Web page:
Charting the Sky
Activity 1H: The Milky Way & Horizon Mask
To recognize that the Milky Way is the disk of a galaxy that extends around the sky. In one of its spiral arms the Earth, and all of us, reside.
To modify the rectangular star chart so that it will show the night sky as it appears from earth at any time and date of the year and to locate the objects which the KAO will observe
Ask students if anyone has ever seen the Milky Way. Ask students what they think the Milky Way is.
Hold up a paper dinner plate. Explain that the earth and sun belong to a huge star system called a galaxy, an aggregation of over 100 billion stars bound together by gravity, and that the galaxy has roughly the shape of a plate. In the center of the plate draw a circle and spirals swirling out from it. Explain that the stars in our Milky Way Galaxy are arranged in spiral arms and that the sun is embedded inside one of the spiral arms.
Procedure Read the instructions with students. Locate the band of the Milky Way as it snakes across the star field. Plot the locations of the KAO's targets on the star chart. Identify which objects lie on, near, or in the band of the Milky Way. Then ask students to cut out the star charts and roll them into a tube with the illustration on the inside. Tape the tube so that the pattern overlaps itself. Ask them to imagine the earth in the center of the tube, and Earthling-astronomers looking out at the stars. Help students realize that the Milky Way is a band that completely encircles our planet.
Cut a hole in the plate about two-thirds from the center, in the middle of one of the spiral arms you've already drawn. Place the clay earth inside the hole. Show that the "Milky Way plate" becomes a disk surrounding the clay earth.
Procedure Cut out the horizon mask. Place it over the star chart so that it matches the small reference diagram. Set the "E" marker on the mask to 4 hours and the "W" marker to 16 hours. By sliding the mask to the left, you can change the star field to one for later in the evening.
Using the Horizon MaskAsk students what they have learned about how the sky changes during the night. Support all answers that relate to the motion of the stars around the north pole as well as stars rising in the east and setting in the west.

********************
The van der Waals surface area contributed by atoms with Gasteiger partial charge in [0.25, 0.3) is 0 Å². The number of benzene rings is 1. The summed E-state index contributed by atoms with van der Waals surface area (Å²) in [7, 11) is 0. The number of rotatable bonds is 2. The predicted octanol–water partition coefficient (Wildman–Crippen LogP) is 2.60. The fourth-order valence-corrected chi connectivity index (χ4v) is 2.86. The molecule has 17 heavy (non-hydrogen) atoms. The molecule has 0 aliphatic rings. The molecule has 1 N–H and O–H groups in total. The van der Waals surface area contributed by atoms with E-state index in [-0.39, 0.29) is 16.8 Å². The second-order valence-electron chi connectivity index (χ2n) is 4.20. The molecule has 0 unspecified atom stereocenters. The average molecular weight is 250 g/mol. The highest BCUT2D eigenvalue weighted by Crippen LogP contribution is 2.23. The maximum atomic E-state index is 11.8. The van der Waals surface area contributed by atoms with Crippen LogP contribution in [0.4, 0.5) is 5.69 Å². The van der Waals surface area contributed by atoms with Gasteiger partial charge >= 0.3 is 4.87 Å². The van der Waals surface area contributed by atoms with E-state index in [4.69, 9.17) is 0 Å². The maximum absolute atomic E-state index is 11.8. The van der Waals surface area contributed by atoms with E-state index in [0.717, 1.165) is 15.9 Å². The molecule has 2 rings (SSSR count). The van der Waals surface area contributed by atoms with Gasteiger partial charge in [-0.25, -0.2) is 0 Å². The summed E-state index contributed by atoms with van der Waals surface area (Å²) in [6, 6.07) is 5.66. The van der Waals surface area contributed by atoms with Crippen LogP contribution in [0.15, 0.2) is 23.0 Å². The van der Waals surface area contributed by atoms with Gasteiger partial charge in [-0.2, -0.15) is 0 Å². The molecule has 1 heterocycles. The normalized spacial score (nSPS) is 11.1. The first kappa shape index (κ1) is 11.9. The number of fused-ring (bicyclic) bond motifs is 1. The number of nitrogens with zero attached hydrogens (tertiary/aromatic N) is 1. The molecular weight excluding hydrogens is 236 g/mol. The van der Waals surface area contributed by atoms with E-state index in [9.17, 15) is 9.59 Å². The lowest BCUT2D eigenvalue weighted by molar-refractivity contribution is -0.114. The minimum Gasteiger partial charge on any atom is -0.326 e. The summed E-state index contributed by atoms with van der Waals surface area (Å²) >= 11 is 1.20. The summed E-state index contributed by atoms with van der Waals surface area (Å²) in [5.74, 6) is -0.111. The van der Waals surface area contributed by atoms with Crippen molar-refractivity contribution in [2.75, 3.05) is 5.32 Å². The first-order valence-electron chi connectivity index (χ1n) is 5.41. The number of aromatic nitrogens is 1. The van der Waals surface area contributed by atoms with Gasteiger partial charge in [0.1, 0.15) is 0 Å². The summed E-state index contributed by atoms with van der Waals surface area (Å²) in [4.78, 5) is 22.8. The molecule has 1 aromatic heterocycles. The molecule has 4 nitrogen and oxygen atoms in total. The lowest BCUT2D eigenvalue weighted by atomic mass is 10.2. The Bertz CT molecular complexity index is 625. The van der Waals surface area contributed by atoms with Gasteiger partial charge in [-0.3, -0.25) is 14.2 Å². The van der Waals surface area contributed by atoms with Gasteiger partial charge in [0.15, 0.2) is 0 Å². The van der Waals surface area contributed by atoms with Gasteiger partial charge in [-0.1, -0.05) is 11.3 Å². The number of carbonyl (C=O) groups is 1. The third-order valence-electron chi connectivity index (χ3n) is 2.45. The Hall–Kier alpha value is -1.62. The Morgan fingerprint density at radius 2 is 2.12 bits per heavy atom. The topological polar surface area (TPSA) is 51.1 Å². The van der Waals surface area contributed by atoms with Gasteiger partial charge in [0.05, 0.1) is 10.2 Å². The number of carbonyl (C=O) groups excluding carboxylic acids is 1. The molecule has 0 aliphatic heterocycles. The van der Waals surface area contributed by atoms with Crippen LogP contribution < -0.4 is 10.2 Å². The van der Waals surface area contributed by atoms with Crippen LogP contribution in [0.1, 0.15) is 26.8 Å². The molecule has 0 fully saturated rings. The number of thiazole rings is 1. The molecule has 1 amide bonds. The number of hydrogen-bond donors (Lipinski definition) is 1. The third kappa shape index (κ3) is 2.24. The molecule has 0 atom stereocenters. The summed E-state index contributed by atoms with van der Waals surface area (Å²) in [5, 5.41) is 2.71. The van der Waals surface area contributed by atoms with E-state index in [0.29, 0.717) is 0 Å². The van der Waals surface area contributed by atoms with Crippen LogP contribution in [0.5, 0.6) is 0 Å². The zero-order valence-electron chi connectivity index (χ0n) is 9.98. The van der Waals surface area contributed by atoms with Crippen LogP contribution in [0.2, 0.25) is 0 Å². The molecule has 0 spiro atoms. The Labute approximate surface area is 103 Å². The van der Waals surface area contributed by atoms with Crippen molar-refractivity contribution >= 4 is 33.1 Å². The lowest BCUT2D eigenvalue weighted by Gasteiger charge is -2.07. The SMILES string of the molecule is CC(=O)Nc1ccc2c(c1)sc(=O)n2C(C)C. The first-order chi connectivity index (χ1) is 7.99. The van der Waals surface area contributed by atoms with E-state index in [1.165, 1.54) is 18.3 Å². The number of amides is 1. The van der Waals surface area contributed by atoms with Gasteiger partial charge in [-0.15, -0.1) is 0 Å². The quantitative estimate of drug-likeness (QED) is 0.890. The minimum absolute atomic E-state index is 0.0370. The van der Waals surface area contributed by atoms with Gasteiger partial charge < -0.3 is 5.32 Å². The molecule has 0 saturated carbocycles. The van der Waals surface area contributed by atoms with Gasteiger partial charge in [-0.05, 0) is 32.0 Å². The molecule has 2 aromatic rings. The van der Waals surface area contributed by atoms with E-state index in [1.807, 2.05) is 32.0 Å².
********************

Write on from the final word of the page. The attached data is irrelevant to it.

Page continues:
Explain that the star chart used in activity 1G page 27 does not always match the sky overhead. In this activity, students will make a horizon mask that converts the chart into a representation that provides a guide to the sky outside.
Once students know how to place the mask over the star chart, they can adjust it to match the sky when the KAO takes off, at midnight Eastern time, or when it lands.
The Milky Way and the clouds of dust and gas in its spiral arms block light from distant stars. Infrared and radio waves, however, can penetrate these clouds. The KAO astronomers will, in fact, observe just such a star cloud called W51, hidden by the arms of the Milky Way in visible light but easily found at infrared wavelengths.
The earth hides all the stars below the horizon. Cut out the mask below and place it over the star chart on page 27. This mask will block out the stars that are below the horizon for any date and time.These arrows: should point to numbers along the bottom of the star chart. This is the Right Ascension (RA) scale on the chart. Use these numbers to position the mask correctly for any time of year. The table on the mask gives the correct location for 8 p.m. standard time or 9 p.m. daylight savings time.
The Milky Way
Our solar system lies in a vast galaxy of over a hundred billion stars called the Milky Way. This name also applies to the band of hazy light stretching across the heavens, as seen from earth. This milky band marks the disk of the Milky Way Galaxy with its dusty spiral arms. We are located on the inside of our galaxy's Orion arm. When we face the constellation Orion, we are looking outward, away from the galaxy's center. The Sagittarius arm lies between us and the center of our galaxy. When we look toward Scorpius and Sagittarius, we are facing the galaxy's center which is hidden in dusty clouds. Shade the Milky Way band on the star chart.
Cut out the star chart and curl it into a cylinder. Overlap the repeating star patterns. Imagine the earth at the center of the cylinder. Notice that Orion and Sagittarius are opposite each other in the Milky Way.
Most KAO flights last over 7 hours. During that time the earth spins and the star field changes. To watch how the star field will change, just move your mask horizontally to the left. When you increase the numerical setting by one hour, the chart will show the night sky one hour later. For 9 p.m. standard time, move the mask one hour to the left. For 10 p.m. move the mask 2 hours to the left. For 3 a.m. move the mask 7 hours to the left. In October, the left arrow should be over the 4 hrs reading. The right arrow should be over the 16 hrs reading.
The dashed curved line running along the star chart is the ecliptic or plane of the solar system. The sun, moon, and planets are always found on or near this line. Plot the locations for Jupiter and Saturn during the KAO flights.
Jupiter on October 12, 1995: RA: 16h 44m DEC: -21(deg)45' Saturn on October 13, 1995: RA: 23h 24m DEC: -06(deg)26'
During its night flight to the stars, the KAO is scheduled to observe the following objects. Plot each object on the star chart and decide if it is in the plane of the galaxy or above it.